2021 In Review
It's been a while since I wrote an annual retrospective (publicly, anyway). It feels like a tradition worth revisiting — even if we are almost a week and a half into the new year.
But hey, this is my blog, so I can post these whenever I want.
A lot of 2021 felt more like 2020, Part II. The year started off with COVID curfews and an over-arching, I dunno, malaise. Our old car gave up the ghost at the beginning of the year. Vaccines helped bring back a modicum of normalcy, but that felt short-lived in the face of a fast-spreading new variant. Headaches prompted an eye exam that resulted in reading glasses.
Nonetheless, looking back, I can list a few highlights.
February: Released Thought Detox for iOS!
After a few months of working in SwiftUI, I built and launched Thought Detox for iOS, based on the original Glitch webapp I created a little while back. It was pretty well received, with (currently) 142 upvotes on Product Hunt, and even getting a write-up on iMore, which was pretty cool. As a paid-up-front app, I expected download numbers to be pretty low — and I was right. Still, it's put me solidly into hundredaire territory, and hopefully it's helped people find a bit more peace amidst their thoughts.
Also nice: I had a goal of making Dropped Bits profitable this year. Sales of Thought Detox, along with a culling of unnecessary expenses, helped me reach this goal by April. So that's pretty cool.
Spring: So. Many. Interviews!
In March, I started looking for full-time employment, after four years of contracting for various companies.
By April, I was interviewing for iOS developer roles at six or seven different companies. This was gruelling, given the take-home projects and 4-5 hour all-day interviews. But it was also pretty cool — I was really flattered by the number of organizations that were actually interested in talking to me.
Turns out, I'm not the worst developer.
Some notes on the process:
- A lot of take-home projects are basically the same thing: build a simple app that fetches data from an API, and presents it in a table view. Often, the technical interview involves a portion that builds on this app.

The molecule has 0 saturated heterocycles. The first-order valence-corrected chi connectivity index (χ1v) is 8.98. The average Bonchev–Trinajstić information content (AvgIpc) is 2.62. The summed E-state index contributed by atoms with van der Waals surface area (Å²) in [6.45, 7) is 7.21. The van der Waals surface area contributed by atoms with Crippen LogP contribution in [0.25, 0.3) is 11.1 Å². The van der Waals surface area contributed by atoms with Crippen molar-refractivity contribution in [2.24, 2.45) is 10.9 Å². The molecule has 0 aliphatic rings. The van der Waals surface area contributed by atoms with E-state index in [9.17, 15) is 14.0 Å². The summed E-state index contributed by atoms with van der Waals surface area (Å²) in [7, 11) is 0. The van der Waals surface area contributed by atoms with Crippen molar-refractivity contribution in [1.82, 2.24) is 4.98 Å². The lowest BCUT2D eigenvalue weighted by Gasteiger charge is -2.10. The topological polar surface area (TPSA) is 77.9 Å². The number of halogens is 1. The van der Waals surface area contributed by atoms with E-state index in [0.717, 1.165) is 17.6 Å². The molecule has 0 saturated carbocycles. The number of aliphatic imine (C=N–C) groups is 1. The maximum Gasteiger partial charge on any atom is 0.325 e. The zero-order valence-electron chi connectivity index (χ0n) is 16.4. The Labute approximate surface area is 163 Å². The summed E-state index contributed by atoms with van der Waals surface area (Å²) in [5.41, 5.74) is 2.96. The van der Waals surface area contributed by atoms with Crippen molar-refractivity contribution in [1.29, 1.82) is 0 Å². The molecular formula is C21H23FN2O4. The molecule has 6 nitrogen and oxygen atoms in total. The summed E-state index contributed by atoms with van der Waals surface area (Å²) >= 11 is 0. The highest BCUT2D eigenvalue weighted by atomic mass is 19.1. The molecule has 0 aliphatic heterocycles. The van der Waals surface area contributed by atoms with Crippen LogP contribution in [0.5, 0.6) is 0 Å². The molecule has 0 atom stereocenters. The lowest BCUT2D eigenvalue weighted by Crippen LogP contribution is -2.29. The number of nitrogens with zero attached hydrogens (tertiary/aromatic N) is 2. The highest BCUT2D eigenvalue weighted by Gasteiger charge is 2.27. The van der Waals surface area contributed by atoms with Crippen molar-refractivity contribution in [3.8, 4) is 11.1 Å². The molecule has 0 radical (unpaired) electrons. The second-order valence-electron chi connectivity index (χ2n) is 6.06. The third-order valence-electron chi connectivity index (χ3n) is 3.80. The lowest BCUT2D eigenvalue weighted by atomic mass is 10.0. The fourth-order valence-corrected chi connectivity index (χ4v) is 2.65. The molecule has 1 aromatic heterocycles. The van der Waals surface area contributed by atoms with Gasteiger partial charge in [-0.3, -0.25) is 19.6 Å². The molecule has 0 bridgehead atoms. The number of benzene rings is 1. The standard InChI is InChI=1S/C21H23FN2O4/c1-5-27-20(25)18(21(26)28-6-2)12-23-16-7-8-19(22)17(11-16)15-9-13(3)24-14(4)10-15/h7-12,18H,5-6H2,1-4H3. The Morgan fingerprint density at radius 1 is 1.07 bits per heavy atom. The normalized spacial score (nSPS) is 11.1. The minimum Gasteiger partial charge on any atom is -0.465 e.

- I've never had to sign an NDA ahead of a (virtual) on-site interview before. 🤷🏻♂️
- It's frustrating to go all the way through an interview process, only to then find out that there aren't any roles available for you.
- Tech interviews are still broken.
May: Slumber Group Contract!
At the end of it all, I ended up taking on another contract position as a senior iOS developer at Slumber Group. Their small team focuses on helping people sleep better through audio, via apps and podcasts, and I primarily focused on the Deep Sleep Sounds app.
Nice things about the role included a week that was mostly devoted to focus time, with only three meetings a week, and a low-pressure environment. These are folks that understand the value of work/life balance, with leadership not only talking the talk, but walking the walk, as the kids say.
Ultimately though, after nearly five years, I've realized that being a startup contractor injects a little more stress into my life than I want to reasonably handle — so New Years Eve was my last day on that contract. More to come on what's next for me!
Four years have have gone by since our cat Zeus passed on. It's still a very tender memory, and I still tear up a little when I write about him. At the time, I wrote that we needed some time to grieve before bringing another animal home, but that there was a cat-shaped hole in our lives.
In June, we filled that hole with this derpy little fellow:
Merlin is closing in on ten months old and eleven pounds heavy. He's a tank of a kitten, crashing around our flat with reckless abandon when playing, but also a very sweet and affectionate fluffy friend who loves to spend time curled up with his people.
Mornings are very different now. Gone are the pre-work hours I could spend on meditating and working on whatever projects I had, taken over by insistent “LET'S PLAY!” mews that start around 6AM. Ignore them at your peril — Merlin knows that being a troublemaker results in The Chase, and there's nothing he loves more than The Chase.
(Except maybe watching Birder King videos, as evidenced by the paw prints all over our TV.)
November: Zoom Zoom!
When our eighteen-year-old Civic fell refused to start one morning in late February, we were handed a repair quote that included an engine swap. It was time to say goodbye, after eight years, so we had the Kidney Foundation come pick it up in exchange for a $300 tax donation receipt.
Nine months later we brought home a new car. Meet Furiosa, our all-wheel-drive Mazda 3 Sport GT.
I've never named a car before, but then, I've never had a new car either. I've put about 1500km on the clock since then, and every one of them has been a pleasure.
So that's me, looking back at the highlights of 2021. I have more to say about 2022, but that's a topic for another post here.